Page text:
Photo by Jeff Vorva

Marist’s Brooke Wyderski, shown earlier in the season, had 23 points in an overtime victory over Rich South at the Hillcrest Tournament. Rich South and losing to Hillcrest and Joliet Catholic.     Marist opened the tournament Thursday with a 54-30 victory over Oak Forest. Tehya Fortune (16 points) and Lorna McCall (10) led the way.     In Thursday’s second-round the Redhawks edged Rich South 64-61 in overtime. Brooke Wyderski had 23 points, while Tehya Fortune (12 points) and Skylar Patterson combined to hit 7-of-8 free throws in overtime for Marist (8-4).     In the semifinal on Friday, the RedHawks ran into a buzz saw, dropping a 71-48 decision to undefeated Joliet Catholic. Tehya Fortune finished with 20 points for Marist (9-5).     Already working with an 18-8 advantage through one quarter, Joliet Catholic exploded in the second period. In forcing eight turnovers and limiting Marist to just 3-of-13 shooting, the Angels went on an extended 18-0 run going into halftime with a 4616 lead.     On Saturday, the RedHawks losing streak reached two, as they dropped a 71-59 defeat to the host Hawks in the third-place game. Mother McAuley     The Mighty Macs captured a 56-54 quarterfinal victory over Barrington at Friday’s DundeeCrown Tournament. Molly

O’Malley poured in 17 points to boost Mother McAuley. Raven Willis (four rebounds) added 15 points for the Mighty Macs and Elizabeth Nye (four rebounds) scored 11.     In Saturday’s semifinal contest, the Mighty Macs were edged by New Trier 47-43. Molly O’Malley scored 11 points to lead Mother McAuley (11-3).     Later Saturday, The Mighty Macs were edged by New Trier 47-43 in the second semi-final contest. New Trier used a 21-point second quarter to grab a seven-point halftime advantage, as McAuley committed 19 turnovers.     With 4:20 left in the game, the Mighty Macs used a 10-0 run to cut the deficit to one. The Trevians responded with a 6-0 run to reclaim the lead as McAuley would get no closer than two points the rest of the way.     Junior forward Erin Drynan finished with a team-high 11 points for Mighty Macs (11-4). She added two blocks. Shepard     The Lady Astros came up empty in four contest at this past week’s Medieval Classic, dropping to 2-13 in the process.     Shepard opened up the tournament on December 23 with a 60-18 loss to Lincoln-Way East. The team was led by Dae Jae Wil-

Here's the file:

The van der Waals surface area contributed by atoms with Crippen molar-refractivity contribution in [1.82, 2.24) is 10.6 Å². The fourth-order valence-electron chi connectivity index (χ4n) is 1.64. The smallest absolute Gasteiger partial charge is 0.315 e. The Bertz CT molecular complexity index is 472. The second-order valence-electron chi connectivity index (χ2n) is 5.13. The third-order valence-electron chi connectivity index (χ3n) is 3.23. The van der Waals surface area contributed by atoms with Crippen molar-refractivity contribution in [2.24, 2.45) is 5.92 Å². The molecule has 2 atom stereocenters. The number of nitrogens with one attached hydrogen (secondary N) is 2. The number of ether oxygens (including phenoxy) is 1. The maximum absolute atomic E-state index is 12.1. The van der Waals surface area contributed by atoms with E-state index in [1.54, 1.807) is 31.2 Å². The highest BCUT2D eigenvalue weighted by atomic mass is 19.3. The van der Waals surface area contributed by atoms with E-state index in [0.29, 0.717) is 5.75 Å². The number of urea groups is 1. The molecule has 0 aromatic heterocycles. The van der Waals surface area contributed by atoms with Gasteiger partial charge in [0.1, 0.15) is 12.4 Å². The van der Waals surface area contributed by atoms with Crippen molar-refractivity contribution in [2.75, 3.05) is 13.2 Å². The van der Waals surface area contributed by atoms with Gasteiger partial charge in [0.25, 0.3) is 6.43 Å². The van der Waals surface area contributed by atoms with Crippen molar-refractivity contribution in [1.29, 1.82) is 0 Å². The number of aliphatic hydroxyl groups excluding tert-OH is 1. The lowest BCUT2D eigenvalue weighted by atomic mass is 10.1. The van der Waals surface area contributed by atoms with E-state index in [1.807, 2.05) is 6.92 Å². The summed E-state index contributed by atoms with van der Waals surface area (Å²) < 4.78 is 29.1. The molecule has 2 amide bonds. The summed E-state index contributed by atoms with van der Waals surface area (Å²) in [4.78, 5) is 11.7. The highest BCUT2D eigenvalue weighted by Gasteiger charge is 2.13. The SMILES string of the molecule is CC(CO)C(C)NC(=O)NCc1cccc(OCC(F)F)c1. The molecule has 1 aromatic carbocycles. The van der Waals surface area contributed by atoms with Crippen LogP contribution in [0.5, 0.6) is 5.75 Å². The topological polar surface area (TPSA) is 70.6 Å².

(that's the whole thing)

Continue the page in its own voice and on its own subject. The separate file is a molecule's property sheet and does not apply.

liams (six points). Williams scored 14 points, Heather Banis had 13 points and Courtney Dalton’s added 10 in a 59-48 setback against Andrew last Thursday.     On Friday, the Lady Astros dropped a 53-19 decision to Minooka and on Saturday were edged by Plainfield South 47-43. Abby Newsome led Shepard with eight points on Friday, and Dalton tallied 12 points on Saturday. Chicago Christian     The Lady Knights split a pair of games at this past week’s Lisle Tournament — Losing to Coal City 54-43 last Thursday and defeating Mt. Assisi 50-44 on Friday.     Kaycee Pittman scored 19 points and Anna Persenaire (eight rebounds) added 10 to carry Chicago Christian (2-9) on Thursday. Pittman had 17 points to lead a balanced attack for Chicago Christian (3-9) on Friday. Abbie Bulthuis added 13 points for the Knights and AnicaPausma scored 10 against Mt. Assisi. Queen of Peace     The Pride dropped three games at the Hillcrest Holiday Tournament: Losing to Bolingbrook 53-3 on Thursday, Rich Central 42-23 on Thursday and Seton 49-18 on Friday. Jelyn Chua led Queen of Peace with nine points against Rich Central.